From oceanography to marine biology, the National Association of Black Scuba Divers is growing its mission to educate Black kids about underwater careers.
The group, founded in the 1990s, currently has about 100 members in the District and 1,000 nationwide.
“We have new clubs forming all over the time, all over the country and sometimes all over the world,” said Andrea Williams, the organization’s national vice president.
Williams, a D.C. native, said their mission is to bring along the next generation of divers to help, serve and protect the oceans.
“We’re slowly changing the profile of what a scuba diver looks like, who a scuba diver is and what they do,” she said. “If they don’t know about it, they can’t help.”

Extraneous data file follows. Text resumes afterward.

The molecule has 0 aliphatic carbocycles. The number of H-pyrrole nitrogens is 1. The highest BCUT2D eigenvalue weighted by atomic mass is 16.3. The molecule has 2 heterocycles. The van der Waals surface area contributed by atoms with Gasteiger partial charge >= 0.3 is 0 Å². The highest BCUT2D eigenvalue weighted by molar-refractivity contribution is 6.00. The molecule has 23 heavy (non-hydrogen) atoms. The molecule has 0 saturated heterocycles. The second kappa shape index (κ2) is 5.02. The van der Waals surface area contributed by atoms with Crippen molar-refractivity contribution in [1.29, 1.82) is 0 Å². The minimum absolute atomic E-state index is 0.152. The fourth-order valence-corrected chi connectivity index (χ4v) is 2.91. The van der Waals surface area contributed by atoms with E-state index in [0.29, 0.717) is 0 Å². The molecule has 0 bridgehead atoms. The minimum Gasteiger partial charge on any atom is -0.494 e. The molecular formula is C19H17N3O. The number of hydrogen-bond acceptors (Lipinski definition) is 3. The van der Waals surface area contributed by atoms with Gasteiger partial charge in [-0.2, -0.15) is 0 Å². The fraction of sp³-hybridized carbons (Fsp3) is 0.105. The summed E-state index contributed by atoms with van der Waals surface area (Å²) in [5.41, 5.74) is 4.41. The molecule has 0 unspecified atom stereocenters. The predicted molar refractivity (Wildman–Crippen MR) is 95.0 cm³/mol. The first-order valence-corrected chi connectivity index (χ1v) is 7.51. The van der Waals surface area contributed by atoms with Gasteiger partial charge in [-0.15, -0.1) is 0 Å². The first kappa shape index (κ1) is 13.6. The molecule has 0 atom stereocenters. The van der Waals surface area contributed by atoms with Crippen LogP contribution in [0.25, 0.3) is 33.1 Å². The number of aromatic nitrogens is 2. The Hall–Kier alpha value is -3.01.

NABS is focused on getting more Black residents into pools. They also offer an annual youth summit and host events for anyone interested, regardless of whether they have experience in the water.
“That usually gets folks hooked, and we then get them to the next step of working on their open water certification,” she said.
As a strong supporter of coral restoration, Williams has watched one of her recent graduates with a degree in marine science accept a position as a National Geographic underwater explorer.
Williams said scuba diving offers a whole new world of possibilities, whether as a career or just for fun: “The greatest thing we offer is the access to families thinking of nontraditional ways to explore career paths.”